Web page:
NYPD reportedly has a three strikes policy for arresting gropers

Source: Getty Images
Source: Getty Images

A new report from DNAinfo reveals the New York City Police Department has a dubious policy when it comes to gropers. 

According to the website, the NYPD's policy is, effectively, to only arrest gropers on their third offense. 

"I was told by the [assistant district attorney] in the past, you have to observe it three times," officer Joseph Pecora told the outlet. "We work in plainclothes. We didn't want to give away our identity before hitting that three mark."

When DNAinfo confronted the district attorney's office about the issue, a spokesperson denied its existence. The NYPD also declined to confirm, but said that its officers arrest gropers in a "timely manner," taking into account "the totality of the circumstances such as the safety of the victim, public and officer," before they do anything. Pecora said prosecutors have told them they often needed more than one example of groping in order to successfully make their cases in court.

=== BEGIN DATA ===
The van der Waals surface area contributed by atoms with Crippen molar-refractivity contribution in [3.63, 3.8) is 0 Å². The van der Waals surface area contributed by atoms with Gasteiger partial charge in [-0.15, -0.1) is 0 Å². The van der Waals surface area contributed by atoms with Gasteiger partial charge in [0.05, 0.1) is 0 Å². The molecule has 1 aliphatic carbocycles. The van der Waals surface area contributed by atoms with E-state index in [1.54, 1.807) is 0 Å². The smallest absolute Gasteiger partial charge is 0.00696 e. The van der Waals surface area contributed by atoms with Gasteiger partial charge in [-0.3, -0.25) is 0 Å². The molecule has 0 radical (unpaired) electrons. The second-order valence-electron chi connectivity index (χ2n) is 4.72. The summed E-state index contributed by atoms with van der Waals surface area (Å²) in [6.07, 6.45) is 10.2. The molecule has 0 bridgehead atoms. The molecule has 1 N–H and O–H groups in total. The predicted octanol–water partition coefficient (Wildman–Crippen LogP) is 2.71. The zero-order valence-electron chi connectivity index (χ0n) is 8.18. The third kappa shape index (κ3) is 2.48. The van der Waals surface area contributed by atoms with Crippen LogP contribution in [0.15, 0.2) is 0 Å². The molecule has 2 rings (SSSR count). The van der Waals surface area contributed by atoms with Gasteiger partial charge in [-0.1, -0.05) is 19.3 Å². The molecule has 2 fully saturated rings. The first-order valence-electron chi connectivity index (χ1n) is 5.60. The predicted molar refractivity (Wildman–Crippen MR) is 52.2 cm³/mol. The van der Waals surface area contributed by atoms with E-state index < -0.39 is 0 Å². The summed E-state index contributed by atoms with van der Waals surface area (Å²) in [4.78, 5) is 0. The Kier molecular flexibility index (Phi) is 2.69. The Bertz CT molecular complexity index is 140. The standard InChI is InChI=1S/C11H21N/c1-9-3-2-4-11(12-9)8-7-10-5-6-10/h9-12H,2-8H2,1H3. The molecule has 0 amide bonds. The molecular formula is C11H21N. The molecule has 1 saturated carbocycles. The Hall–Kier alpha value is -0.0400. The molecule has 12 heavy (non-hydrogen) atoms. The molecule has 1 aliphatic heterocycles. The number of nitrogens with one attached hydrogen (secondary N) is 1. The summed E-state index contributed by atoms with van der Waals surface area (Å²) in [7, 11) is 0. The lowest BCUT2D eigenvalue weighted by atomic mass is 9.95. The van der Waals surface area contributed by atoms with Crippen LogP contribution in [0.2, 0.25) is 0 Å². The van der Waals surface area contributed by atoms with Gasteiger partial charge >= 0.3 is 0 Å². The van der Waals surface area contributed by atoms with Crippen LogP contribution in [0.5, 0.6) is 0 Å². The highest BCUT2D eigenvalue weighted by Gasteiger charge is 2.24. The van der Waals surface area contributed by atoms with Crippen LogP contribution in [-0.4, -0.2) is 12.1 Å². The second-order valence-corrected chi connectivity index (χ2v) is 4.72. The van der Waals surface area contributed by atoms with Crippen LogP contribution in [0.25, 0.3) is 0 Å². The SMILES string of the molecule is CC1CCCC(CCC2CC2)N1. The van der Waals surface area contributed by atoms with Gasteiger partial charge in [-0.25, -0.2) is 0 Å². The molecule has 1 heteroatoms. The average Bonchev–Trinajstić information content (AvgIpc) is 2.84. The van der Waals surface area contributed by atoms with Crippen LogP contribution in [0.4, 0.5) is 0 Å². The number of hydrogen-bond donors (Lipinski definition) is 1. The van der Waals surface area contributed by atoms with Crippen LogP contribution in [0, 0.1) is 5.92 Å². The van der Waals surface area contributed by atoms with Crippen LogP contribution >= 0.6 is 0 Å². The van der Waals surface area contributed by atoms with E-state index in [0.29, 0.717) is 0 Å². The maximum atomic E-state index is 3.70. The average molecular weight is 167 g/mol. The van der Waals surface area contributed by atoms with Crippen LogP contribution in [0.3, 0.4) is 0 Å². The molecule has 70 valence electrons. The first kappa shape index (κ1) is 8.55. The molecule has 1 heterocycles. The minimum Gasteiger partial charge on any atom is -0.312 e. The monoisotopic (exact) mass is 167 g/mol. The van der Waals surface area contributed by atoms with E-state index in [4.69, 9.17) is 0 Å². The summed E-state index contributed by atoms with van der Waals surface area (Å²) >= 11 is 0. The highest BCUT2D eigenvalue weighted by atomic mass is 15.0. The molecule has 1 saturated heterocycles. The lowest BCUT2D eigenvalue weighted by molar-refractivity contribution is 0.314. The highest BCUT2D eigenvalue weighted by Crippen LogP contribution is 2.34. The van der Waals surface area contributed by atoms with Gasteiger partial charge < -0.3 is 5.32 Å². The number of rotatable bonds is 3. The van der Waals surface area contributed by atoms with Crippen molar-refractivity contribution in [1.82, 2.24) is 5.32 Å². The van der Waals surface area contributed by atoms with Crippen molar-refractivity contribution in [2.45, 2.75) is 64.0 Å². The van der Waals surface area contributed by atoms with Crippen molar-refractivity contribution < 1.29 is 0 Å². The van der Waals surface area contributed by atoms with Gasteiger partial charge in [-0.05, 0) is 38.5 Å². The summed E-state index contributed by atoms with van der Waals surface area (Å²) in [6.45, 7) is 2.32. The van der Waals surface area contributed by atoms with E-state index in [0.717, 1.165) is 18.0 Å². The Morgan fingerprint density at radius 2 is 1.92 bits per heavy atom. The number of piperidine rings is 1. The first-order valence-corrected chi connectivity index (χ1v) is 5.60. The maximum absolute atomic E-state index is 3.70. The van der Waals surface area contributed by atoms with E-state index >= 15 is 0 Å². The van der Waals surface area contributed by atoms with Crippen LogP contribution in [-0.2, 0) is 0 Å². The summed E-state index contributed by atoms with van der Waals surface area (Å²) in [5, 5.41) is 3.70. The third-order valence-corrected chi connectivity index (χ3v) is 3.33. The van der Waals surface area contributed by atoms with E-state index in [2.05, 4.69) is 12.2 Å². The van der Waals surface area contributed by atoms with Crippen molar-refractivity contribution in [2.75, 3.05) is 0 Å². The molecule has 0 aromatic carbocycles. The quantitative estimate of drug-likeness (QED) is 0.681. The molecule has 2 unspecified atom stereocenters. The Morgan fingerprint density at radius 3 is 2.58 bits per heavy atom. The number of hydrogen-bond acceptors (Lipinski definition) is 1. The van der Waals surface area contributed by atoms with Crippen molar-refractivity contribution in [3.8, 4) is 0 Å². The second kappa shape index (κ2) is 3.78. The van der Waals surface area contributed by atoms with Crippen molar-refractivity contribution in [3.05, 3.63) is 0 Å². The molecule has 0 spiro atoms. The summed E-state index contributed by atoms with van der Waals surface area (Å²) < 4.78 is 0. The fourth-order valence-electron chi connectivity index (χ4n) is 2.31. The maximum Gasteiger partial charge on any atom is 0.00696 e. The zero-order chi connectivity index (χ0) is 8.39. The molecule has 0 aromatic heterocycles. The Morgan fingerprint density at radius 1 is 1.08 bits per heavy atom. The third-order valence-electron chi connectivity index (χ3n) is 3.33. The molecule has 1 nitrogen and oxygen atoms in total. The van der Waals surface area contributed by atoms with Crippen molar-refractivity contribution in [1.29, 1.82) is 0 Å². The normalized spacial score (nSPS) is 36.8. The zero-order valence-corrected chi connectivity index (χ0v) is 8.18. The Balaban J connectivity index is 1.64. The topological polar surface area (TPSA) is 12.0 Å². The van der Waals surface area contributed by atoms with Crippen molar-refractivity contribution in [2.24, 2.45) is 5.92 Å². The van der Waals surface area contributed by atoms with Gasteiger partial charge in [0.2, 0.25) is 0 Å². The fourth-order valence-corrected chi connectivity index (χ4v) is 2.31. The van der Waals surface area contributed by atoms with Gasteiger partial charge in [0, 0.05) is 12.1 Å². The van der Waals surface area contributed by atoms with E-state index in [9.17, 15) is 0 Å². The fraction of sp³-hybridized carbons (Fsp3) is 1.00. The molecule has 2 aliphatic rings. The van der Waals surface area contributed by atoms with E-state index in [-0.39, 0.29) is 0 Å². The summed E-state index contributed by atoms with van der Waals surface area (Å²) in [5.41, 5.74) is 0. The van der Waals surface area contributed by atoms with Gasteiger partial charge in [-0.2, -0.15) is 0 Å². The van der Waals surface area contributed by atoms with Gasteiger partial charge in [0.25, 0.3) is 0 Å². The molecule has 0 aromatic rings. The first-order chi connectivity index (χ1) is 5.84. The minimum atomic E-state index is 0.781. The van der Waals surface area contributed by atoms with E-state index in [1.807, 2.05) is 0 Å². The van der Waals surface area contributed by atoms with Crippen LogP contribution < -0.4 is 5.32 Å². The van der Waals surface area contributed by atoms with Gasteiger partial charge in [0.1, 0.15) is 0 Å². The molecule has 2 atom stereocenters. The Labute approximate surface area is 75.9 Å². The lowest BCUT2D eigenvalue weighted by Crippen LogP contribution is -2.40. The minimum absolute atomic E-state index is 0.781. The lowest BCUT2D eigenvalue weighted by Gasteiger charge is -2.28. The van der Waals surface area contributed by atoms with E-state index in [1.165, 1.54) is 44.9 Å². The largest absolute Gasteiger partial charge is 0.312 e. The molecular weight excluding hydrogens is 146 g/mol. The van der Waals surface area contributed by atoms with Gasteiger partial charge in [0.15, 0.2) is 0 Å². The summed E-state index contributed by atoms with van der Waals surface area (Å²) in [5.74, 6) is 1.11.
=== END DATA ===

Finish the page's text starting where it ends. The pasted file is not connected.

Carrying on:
An NYPD officer at the 2016 Macy's Thanksgiving Day Parade
Source: 
Scott Roth/AP

Whether or not the three grope minimum is official NYPD policy, it seemed to hold up across court documents DNAinfo obtained for five separate cases. In all of them, officers reported watching the suspects touch multiple people before taking action. 

According to a former detective with the NYPD's Special Victims Unit, part of the problem is that it can be hard to prove whether a grope was really a grope or a random, inadvertent brush on a crowded train, for example. Without repeated incidents, intent is reportedly hard for prosecutors to prove.

That's where bystander intervention might be helpful. In June, the Associated Press reported on the apparent efficacy of the Metropolitan Transit Authority's campaign urging subway riders to say something about the sexual harassment they might see on public transit. 

As a result, reports of subway sex crimes were up 57% — not because "groping, grinding and lewd acts," in the AP's words, were more frequent, but because the MTA and the NYPD were making it easier to tell officers about inappropriate transit behavior. 

And, in these our modern times, it's also easier than ever to publicly shame pervs, thanks to social media. So if you see something, say something — or better yet, do something. Because there's a chance the cops won't. 

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Claire Lampen

Claire is a staff writer at Mic who covers women's issues and reproductive rights. She is based in New York and can be reached at claire@mic.com.

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